Doing what I do means visiting a lot of food fairs. I don’t tend to write about them, rather use them as a barometer of what’s going on in the local food and drink world.

You get used to seeing the same faces, favourite and familiar local producers and generally knowing what to expect from the day. However….

I had not been to Kenton Hall Estate before.

 

 

The food fair there is a relatively recent addition to the many other ways this family-run farm is diversifying.  As well as being a working arable and livestock farm; they also welcome guests for weddings, glamping weekends and cookery courses.  The latter being hosted in their state of the art teaching kitchens, housed in a converted cow byre.

 

 

Cost:

The one thing that does grate on me with typical food fairs is the cost to enter. Most events will charge you to enter, and then once inside you are bombarded with people trying to sell you things.  It often seems like poor value.

Not so here. The entry and parking are all free of charge. As are a timetable of farm tours, tractor rides and cookery demonstrations throughout the day. All for free!

 

 

This means that when it comes to the producers who all want to convince you to buy their wares; you’re more likely to do so.  Good news for local foodies; great news for local producers!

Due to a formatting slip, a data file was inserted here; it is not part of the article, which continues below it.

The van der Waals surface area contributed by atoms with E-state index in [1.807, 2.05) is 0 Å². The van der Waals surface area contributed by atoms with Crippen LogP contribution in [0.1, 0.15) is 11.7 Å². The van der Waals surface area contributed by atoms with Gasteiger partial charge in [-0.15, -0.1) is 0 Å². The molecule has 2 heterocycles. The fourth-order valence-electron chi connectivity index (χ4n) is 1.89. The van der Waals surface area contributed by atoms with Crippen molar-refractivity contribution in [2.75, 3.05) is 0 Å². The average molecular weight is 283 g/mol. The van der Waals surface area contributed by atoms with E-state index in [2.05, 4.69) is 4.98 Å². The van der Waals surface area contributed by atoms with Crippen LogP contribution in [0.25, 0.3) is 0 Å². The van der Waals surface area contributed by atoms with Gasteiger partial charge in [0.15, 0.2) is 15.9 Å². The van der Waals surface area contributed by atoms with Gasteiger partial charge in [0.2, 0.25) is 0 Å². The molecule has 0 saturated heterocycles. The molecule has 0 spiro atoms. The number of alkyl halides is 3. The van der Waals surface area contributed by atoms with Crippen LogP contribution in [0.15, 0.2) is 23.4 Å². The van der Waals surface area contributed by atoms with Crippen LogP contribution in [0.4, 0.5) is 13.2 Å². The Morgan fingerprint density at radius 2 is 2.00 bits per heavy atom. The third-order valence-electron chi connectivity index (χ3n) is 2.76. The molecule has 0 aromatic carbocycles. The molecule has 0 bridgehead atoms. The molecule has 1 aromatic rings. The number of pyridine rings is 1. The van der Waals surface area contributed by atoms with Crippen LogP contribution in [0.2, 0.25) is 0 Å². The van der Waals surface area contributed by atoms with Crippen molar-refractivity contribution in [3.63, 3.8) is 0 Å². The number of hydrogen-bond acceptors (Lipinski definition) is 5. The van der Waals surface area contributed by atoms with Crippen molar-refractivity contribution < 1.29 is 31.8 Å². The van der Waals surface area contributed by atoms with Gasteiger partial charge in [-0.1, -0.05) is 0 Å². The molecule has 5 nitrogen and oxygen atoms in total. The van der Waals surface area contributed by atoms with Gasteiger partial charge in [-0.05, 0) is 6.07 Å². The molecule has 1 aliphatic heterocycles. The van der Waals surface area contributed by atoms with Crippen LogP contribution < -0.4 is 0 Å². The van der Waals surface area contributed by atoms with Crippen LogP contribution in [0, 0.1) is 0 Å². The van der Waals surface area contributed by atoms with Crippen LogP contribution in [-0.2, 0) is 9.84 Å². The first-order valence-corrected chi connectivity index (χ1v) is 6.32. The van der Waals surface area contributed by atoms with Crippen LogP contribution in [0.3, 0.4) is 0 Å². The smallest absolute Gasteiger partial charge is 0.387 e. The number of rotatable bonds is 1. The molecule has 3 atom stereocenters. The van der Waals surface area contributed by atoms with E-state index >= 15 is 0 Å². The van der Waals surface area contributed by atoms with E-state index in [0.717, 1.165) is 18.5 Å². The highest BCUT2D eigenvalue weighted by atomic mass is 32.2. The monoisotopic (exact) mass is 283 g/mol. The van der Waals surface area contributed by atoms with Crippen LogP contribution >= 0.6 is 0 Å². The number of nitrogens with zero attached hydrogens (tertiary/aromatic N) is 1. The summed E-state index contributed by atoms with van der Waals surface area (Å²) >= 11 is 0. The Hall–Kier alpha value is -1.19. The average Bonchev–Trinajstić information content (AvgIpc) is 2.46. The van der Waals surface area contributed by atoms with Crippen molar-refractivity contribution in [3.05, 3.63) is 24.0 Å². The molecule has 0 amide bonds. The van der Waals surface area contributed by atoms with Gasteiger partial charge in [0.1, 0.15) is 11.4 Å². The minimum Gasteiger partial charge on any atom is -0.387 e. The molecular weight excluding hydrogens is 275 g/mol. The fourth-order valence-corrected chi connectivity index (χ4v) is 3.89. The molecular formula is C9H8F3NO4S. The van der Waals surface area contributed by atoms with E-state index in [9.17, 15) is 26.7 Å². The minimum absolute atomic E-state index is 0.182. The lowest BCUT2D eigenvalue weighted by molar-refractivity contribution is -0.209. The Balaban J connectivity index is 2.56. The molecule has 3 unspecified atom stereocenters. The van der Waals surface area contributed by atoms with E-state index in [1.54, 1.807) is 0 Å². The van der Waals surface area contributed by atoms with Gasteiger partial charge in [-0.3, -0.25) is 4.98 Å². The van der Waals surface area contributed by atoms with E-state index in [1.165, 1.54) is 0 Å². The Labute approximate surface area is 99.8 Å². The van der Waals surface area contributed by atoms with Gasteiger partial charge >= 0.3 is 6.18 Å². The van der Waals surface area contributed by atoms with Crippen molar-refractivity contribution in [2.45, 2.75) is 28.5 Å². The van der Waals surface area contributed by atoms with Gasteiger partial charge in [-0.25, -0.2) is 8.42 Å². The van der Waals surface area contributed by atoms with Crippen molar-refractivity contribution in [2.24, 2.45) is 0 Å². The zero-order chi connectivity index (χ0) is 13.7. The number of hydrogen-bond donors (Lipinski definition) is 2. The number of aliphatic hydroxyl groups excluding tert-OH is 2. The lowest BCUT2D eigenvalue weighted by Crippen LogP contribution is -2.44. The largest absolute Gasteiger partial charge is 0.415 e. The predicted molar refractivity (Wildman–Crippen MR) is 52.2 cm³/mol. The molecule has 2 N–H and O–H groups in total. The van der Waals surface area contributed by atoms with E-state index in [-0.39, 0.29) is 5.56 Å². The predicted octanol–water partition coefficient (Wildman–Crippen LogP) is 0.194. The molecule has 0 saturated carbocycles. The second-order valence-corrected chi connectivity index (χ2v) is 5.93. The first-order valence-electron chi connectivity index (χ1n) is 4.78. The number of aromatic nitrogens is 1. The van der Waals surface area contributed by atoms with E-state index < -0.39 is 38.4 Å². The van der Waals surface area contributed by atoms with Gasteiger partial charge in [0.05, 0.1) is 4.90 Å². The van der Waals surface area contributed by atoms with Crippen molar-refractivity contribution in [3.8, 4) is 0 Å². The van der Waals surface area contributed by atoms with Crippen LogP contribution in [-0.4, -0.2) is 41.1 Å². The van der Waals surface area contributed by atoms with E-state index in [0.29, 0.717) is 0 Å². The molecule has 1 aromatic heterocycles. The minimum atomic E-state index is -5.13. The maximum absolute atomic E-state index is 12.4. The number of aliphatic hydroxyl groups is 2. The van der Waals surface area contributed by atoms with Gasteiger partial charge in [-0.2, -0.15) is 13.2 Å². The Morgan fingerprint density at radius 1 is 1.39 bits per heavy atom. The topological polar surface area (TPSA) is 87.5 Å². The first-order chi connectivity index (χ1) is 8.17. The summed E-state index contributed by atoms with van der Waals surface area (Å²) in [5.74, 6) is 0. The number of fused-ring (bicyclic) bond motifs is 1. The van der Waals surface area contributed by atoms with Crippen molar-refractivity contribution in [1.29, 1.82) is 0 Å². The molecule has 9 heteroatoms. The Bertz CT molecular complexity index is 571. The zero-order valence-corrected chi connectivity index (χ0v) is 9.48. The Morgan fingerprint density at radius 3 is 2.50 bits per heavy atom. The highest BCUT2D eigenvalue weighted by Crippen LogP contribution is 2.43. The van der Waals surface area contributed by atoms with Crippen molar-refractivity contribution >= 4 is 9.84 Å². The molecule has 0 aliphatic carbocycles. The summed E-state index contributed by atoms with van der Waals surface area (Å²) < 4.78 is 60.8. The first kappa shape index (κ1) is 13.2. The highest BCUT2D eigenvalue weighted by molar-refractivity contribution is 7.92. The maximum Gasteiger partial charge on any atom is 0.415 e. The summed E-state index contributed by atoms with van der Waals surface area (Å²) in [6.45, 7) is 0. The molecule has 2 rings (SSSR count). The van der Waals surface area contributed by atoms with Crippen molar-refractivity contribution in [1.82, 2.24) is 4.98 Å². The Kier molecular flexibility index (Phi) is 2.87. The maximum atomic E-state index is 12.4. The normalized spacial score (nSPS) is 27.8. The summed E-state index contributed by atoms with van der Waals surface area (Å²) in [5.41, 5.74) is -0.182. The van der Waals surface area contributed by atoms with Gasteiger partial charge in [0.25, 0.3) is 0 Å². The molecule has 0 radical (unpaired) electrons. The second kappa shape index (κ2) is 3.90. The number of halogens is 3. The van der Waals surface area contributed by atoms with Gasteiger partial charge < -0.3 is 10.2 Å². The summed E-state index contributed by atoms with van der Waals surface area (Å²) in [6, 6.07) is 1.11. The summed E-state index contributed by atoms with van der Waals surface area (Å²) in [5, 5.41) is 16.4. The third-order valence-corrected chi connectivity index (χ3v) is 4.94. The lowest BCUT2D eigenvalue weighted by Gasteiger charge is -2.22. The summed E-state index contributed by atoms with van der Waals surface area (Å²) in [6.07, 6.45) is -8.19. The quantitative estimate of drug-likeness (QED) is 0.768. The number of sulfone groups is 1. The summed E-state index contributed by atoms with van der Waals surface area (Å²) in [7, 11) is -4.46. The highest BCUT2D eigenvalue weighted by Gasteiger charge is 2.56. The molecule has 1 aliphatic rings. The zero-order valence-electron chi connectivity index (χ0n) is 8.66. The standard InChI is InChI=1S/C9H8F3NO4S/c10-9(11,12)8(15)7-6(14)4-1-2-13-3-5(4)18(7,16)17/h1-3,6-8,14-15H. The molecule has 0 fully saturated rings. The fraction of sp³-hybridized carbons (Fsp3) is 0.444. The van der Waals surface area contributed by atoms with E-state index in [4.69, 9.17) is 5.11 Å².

What’s there:

Within an hour and a half of arriving I’d been on a guided tour of the estate and learnt how tomake cheese and then focaccia bread.  There’s a lot to do.

Tractor and trailer farm tours run every hour, as do Tractor and trailer rides aimed at families and children.

 

 

Cookery demonstrations and BBQ masterclasses are held throughout the day.  Visitors can see expert demos on cheese, bread, choclolate and grilling.

On top of this there are a good selection of well-chosen food producers and street food vendors. Of course you can sample the Long Horn beef which is raised on the farm. Or for non beef eaters like me; Hay Hay make a stunning vegan pitta.

 

 

Producers:

Mostly it’s very foodie (perfect for me!) but there are also some local craft stands amongst the beekeepers, ice lollies, gin distillers, patisseries and sauce companies.

Because there were too many exciting things that I just couldn’t say no to I’ve also arrived home with bags of goodies to try later on.

 

 

Dinner this evening is already planned courtesy of The Penny Bun and Fen Farm Dairy:  A slice or two of sourdough, squashed vine tomatoes and a great big slab of melted St Jude cheese.  Washed down guilt-free with a 90calorie rhubarb and gin cocktail from Slim Gilly’s – Heaven!

 

 

Worth a visit?

Absolutely, yes!

Kenton Hall Estates have managed to faciliate a very special day out, covering a wide range of interests.  There is a refreshingly new range of small, local producers, as well as some familiar big hitters.  The surroundings are beautiful and everything is well spread out meaning you never feel crowded.

 

 

It appeals to such a range of people that there is a wonderful mixture of having ladies in floral aprons serving cups and saucers of tea alongside tattoed coffee-hipsters alongside middle eastern street food.  It’s village fête meets artizan food fair – in the most charming way!

 

Kenton Hall Estate Food Fair
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